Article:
[BIO-IPR] Update on the EU patenting directive
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- Subject: [BIO-IPR] Update on the EU patenting directive
- From: GRAIN Los Banos <firstname.lastname@example.org>
- Date: Mon, 25 Sep 2000 20:27:34 +0800
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TITLE: The Directive That Just Won't Lie Still
AUTHOR: Tommy Schweiger and GRAIN
PUBLICATION: Jointly elaborated for BIO-IPR
DATE: September 2000
NOTE: Fuller reference and contact details below.
THE DIRECTIVE THAT JUST WON'T LIE STILL
Tommy Schweiger and GRAIN (*)
If proponents of the European Union's (EU) directive 98/44/EC on
Protection of Biotechnological Inventions" had thought that its
1998 was the final step in a tumultuous 10-year saga, they are in for a
awakening. The directive is back on Europe's political agenda. The
for the transposition of the directive into national law was 30 July
But only three countries of the 15 made it. Many European governments
become very reluctant to implement the text which most of them adopted
enthusiastically at the EU level only two years ago. The stumbling block
the question of patenting human genes -- which the directive
Cracking the genome cracks the directive
Whatever hopes the EU had for smooth transposition of the directive
the deadline were derailed by the announcement on 26 June that the
genome had been decoded. In Europe, this opened up a strong public debate
the question of patentability of human genes. That debate was already on
rise. Just weeks prior to the news that our genetic code had been
US President Bill Clinton and UK Prime Minister Tony Blair called for
human genes to remain in the public domain. And earlier in the year,
publicity over a patent on human embryos, which had been granted by
European Patent Office (EPO) in 1999, caused an unprecedented public
As a result, the German government filed a legal opposition to the
Throughout these past months, the anxieties raised by patents on human
have dug deep into public policy-makers, east and west of the
There are several angles to their confusion and doubt:
(1) Are human genes inventions or discoveries?
Everyone seems to say that "raw" DNA sequences are definitely a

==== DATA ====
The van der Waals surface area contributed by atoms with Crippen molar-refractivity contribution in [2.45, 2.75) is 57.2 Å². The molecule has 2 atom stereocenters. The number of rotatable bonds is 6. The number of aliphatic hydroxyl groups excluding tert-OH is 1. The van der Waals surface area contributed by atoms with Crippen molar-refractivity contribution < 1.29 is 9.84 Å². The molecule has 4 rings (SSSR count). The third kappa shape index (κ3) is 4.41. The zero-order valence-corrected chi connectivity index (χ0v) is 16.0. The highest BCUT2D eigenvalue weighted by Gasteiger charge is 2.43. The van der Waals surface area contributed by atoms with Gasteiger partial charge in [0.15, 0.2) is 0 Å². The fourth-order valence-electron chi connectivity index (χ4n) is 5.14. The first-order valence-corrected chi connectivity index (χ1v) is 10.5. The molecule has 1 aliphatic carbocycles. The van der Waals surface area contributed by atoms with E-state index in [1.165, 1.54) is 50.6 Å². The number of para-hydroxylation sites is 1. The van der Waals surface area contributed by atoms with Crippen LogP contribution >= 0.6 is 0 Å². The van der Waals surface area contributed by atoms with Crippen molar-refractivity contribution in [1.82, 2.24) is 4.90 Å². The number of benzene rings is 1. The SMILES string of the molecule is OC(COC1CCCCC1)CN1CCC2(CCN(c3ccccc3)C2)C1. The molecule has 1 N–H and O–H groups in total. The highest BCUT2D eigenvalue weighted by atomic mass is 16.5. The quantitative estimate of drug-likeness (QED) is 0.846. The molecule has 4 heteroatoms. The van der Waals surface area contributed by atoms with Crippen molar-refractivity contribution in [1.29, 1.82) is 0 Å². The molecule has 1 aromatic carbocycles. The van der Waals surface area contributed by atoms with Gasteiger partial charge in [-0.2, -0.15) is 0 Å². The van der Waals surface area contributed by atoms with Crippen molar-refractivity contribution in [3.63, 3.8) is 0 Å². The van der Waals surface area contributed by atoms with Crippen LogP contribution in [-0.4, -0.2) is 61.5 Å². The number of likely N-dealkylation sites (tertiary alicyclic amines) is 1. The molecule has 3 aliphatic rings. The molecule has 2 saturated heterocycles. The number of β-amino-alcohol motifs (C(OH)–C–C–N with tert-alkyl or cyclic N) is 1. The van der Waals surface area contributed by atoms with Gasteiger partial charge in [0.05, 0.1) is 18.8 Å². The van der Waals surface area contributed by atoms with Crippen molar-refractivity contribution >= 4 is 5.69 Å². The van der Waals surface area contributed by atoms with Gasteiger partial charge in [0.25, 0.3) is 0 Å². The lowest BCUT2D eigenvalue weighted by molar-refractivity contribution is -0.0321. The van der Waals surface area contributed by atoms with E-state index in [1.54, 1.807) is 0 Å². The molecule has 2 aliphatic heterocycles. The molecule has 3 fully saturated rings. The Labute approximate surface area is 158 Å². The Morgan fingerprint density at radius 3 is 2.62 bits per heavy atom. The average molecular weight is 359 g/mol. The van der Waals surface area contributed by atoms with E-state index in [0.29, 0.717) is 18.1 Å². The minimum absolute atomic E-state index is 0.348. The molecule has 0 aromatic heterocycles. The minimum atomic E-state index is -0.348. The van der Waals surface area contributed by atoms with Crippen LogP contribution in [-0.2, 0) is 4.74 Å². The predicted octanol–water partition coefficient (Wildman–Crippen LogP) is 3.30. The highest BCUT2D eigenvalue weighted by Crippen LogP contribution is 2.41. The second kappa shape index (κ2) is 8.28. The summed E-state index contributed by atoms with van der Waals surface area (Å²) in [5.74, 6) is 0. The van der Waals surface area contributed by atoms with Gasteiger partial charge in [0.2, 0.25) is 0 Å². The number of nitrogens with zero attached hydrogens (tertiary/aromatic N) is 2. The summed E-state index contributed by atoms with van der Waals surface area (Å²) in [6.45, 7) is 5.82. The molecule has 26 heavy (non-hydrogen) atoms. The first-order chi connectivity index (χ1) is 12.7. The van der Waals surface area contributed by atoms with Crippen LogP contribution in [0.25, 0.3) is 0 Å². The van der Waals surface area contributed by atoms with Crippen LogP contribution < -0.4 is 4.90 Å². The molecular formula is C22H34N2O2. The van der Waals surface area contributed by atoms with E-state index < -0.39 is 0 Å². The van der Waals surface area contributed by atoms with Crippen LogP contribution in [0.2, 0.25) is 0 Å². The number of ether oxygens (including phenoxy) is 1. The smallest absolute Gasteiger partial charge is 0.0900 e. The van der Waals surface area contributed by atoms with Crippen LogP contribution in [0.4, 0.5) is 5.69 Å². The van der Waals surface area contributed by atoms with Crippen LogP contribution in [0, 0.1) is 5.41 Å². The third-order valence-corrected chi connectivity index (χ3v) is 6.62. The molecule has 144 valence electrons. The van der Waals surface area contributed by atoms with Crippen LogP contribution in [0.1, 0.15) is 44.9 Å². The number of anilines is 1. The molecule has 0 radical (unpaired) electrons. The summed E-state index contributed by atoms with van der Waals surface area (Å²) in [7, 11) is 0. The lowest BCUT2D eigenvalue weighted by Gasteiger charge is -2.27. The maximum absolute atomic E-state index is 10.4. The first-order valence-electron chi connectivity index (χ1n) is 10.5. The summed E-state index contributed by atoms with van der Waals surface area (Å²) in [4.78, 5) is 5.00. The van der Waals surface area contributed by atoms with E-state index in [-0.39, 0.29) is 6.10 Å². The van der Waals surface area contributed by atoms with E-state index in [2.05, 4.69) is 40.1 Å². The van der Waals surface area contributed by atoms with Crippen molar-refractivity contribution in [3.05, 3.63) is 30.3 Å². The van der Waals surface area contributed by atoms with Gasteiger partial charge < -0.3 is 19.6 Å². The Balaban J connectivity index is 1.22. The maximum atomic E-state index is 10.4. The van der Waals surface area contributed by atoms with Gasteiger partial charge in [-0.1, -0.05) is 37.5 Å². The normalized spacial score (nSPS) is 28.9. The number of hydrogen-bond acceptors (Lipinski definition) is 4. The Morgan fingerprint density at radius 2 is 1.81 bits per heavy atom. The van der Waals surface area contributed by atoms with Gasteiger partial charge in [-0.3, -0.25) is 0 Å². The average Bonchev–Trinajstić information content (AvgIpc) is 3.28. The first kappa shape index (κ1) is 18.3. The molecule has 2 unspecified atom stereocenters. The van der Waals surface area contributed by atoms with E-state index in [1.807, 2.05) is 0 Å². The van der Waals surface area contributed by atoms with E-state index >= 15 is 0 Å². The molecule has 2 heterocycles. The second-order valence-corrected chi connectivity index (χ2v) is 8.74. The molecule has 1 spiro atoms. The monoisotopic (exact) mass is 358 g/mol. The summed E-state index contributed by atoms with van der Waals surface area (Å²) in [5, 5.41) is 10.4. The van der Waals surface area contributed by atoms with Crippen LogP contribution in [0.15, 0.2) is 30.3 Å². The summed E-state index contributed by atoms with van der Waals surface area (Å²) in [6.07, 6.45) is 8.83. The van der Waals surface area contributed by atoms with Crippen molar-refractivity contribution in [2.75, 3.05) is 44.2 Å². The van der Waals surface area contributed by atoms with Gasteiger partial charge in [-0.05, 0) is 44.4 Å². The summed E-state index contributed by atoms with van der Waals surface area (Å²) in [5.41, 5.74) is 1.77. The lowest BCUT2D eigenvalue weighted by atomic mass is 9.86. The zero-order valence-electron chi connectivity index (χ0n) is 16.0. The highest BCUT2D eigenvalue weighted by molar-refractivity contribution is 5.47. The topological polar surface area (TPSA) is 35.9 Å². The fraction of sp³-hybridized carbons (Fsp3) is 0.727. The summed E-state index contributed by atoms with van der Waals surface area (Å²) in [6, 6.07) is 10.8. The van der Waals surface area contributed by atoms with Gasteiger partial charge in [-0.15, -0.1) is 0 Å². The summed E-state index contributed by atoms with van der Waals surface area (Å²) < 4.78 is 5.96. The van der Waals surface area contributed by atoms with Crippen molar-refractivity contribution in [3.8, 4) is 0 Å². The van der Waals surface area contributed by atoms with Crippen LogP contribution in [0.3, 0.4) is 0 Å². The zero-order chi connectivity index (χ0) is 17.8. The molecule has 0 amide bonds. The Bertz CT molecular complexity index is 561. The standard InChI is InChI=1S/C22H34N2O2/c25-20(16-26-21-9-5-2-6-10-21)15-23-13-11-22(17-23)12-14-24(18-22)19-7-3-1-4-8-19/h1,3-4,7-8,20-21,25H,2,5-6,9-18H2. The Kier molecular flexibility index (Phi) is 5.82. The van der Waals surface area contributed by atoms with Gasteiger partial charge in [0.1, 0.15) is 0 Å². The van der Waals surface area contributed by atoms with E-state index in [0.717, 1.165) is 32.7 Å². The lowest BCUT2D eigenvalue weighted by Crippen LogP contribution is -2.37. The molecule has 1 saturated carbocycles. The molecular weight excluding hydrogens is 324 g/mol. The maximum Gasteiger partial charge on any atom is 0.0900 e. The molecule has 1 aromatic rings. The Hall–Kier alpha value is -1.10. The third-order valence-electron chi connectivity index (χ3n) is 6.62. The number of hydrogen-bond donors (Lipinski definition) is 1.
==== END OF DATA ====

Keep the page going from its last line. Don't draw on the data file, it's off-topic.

discovery. But why would finding out that, say, a protein serves a
function in the body, and trying to patent its use, amount to an
(2) What is the measuring stick of "novelty" and
"utility", requirements for
patent protection, in the field of gene patenting?
The US Patent and Trademark Office is in the process of redefining its
guidelines on this issue. And it is here that the EU directive is
(3) Is it ethical to grant patents over parts of the human genome?
Many professional societies, not to mention ordinary citizens, say no.
the 1997 Universal Declaration on the Human Genome and Human Rights tries
uphold the human genome as "the heritage of humanity".
(4) How will medical research proceed if access to information
human DNA requires costly licenses and complex negotiations? And what
the implications for the commercial development of new drugs and
To use a famous example, Myriad Genetics in the US holds numerous patents
the BRCA1 and BRCA2 breast and ovarian cancer genes. Myriad has given
Lilly and Co., also of the US, exclusive rights to market treatments
on the BRCA I sequence. On its own, Myriad charges $2,400 to $3,500
sequence a woman's DNA in search of BRCA mutations, which number in
hundreds. The cost is prohibitive, and the company has denied
rights to use the test.
In the face of these problems, one body after the other has been coming
hard against the patenting of human genes --and the EU directive. The
National Bioethics Committee, under mandate from the Secretary of State
Industry, filed an opinion on 6 June against the directive, calling for
renewal of discussions instead. "Knowledge of a gene sequence,"
human or non-human origin, the committee stipulated, "cannot in any
considered an invented product, and is therefore not patentable."
later, the Ministers of Research of the eight most industrialised
the so-called G8, communicated their consensus against the patenting
human genes. Then, on 30 June, the Parliamentary Assembly of the Council
Europe unanimously passed a resolution urging for a moratorium on
patenting of human genes. And if that weren't enough, the Assembly called
EU Member States to renegotiate the directive, not transpose it.
The Munich-Brussels fault line
If the aim of the EU directive was to harmonise patent law in Europe, it
failed miserably. The situation has become legally more confusing
incoherent than ever before.